Great Philosophical Arguments: An Introduction to Philosophy by Lewis VaughnA great deal of the satisfaction of studying philosophy lies in exploring its landmark arguments. Working from this premise, Great Philosophical Arguments: An Introduction to Philosophy focuses on the debates that define and drive the field. Editor Lewis Vaughn presents seventy-eight readings--both classic selections and contemporary works--that are topically organized into six chapters: the existence of God, knowledge and skepticism, mind and body, free will and determinism, ethics, and contemporary ethical debates. The readings are grouped by argument into pro/con dialogues within each chapter. Each of the thirty-four arguments is introduced with a brief outline, which is followed by two to four essays presenting the classic statement of the argument, critiques and defenses of it, and discussions of related debates.
* A substantial introductory chapter and extensive chapter introductions
* Essay questions at the end of each argument section and chapter
* Pedagogical features including boldfaced key terms, biographical text boxes, suggestions for further reading, and a glossary
* An appendix on how to read and write argumentative essays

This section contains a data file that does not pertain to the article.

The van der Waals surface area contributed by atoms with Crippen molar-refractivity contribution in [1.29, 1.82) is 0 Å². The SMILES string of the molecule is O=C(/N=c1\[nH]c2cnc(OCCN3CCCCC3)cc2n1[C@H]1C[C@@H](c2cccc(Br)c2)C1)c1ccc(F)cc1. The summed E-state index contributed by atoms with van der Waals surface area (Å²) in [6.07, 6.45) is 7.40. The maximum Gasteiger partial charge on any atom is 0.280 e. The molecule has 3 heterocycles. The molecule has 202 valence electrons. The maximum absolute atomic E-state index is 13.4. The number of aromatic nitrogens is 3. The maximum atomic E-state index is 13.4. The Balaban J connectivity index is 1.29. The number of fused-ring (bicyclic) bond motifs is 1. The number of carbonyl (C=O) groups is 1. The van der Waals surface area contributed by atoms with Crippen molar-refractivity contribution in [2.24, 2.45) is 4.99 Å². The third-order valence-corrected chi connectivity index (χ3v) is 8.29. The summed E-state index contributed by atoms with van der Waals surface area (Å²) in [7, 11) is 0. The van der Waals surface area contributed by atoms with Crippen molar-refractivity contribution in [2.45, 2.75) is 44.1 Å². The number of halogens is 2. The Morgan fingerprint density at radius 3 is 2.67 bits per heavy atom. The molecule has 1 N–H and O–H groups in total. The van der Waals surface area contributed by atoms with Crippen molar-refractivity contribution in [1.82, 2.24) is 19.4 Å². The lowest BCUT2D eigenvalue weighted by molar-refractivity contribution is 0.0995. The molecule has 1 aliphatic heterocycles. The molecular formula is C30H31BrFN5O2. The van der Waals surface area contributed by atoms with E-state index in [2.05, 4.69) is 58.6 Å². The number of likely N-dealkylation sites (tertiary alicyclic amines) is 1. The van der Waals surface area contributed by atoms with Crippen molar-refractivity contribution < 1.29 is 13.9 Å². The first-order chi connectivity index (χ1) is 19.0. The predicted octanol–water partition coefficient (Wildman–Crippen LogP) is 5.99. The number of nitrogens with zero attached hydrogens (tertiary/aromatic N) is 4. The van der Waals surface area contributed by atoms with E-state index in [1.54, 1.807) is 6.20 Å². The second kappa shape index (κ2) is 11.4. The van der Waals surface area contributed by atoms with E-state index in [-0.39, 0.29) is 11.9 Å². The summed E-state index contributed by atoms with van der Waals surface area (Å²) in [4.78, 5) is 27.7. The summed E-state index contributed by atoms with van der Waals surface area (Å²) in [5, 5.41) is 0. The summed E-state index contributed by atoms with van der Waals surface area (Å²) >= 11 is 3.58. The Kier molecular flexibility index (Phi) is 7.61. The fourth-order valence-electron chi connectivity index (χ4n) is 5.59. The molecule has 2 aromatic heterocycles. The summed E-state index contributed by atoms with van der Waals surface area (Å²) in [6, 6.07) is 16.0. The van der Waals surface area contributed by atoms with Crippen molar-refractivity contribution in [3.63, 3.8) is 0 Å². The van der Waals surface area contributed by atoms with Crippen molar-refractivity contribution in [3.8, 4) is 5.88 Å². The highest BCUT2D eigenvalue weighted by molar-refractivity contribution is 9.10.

* An Instructors Manual and Test Bank on CD featuring chapter summaries, reading summaries, PowerPoint-based lecture outlines, and test questions
* A Companion Website at www.oup.com/us/vaughn containing study questions, interactive quizzes, flashcards, and helpful links
What is Philosophy?: Crash Course Philosophy #1
Great Philosophical Arguments: An Introduction to Philosophy
Information on Writing Philosophy Papers. Note in particular that it is a violation of these policies to use material from any source other than yourself in your papers without attribution and, where relevant, use of quotation marks. This applies especially to copying and pasting material from websites, which should always be avoided. You may, of course, make limited use of academically respectable web resources where relevant, as long as they are properly cited I'm not picky about the exact format of your citations, as long as they contain the relevant information and any quoted material is clearly placed in quotation marks though this should still be a very limited portion of your paper. However, you should never make any use at all of student 'essay mills'--websites that offer students canned student essays for 'research' purposes: these essays are not research and do not meet the standards for scholarly sources; they have no place in the writing of your papers. General Guidelines for Writing Philosophy Papers. Sample Short Paper and Commentary.
Reviewed by Ivan Guajardo, Ph. There are different ways of introducing philosophy to newcomers, one is to present it as a living discipline defined by problems made more intelligible and relevant by tracing their historical roots. Although exclusively from an Analytic perspective, the textbook does provide a fairly comprehensive and sound overview of what it does covers. It does not have a glossary or an index. The first chapter lists some undefined key terms, but this convention is abandoned thereafter.
Great Philosophical Arguments: An Introduction to Philosophy. Lewis Vaughn. PDF File: Great Philosophical Arguments: An Introduction to Philosophy 1.
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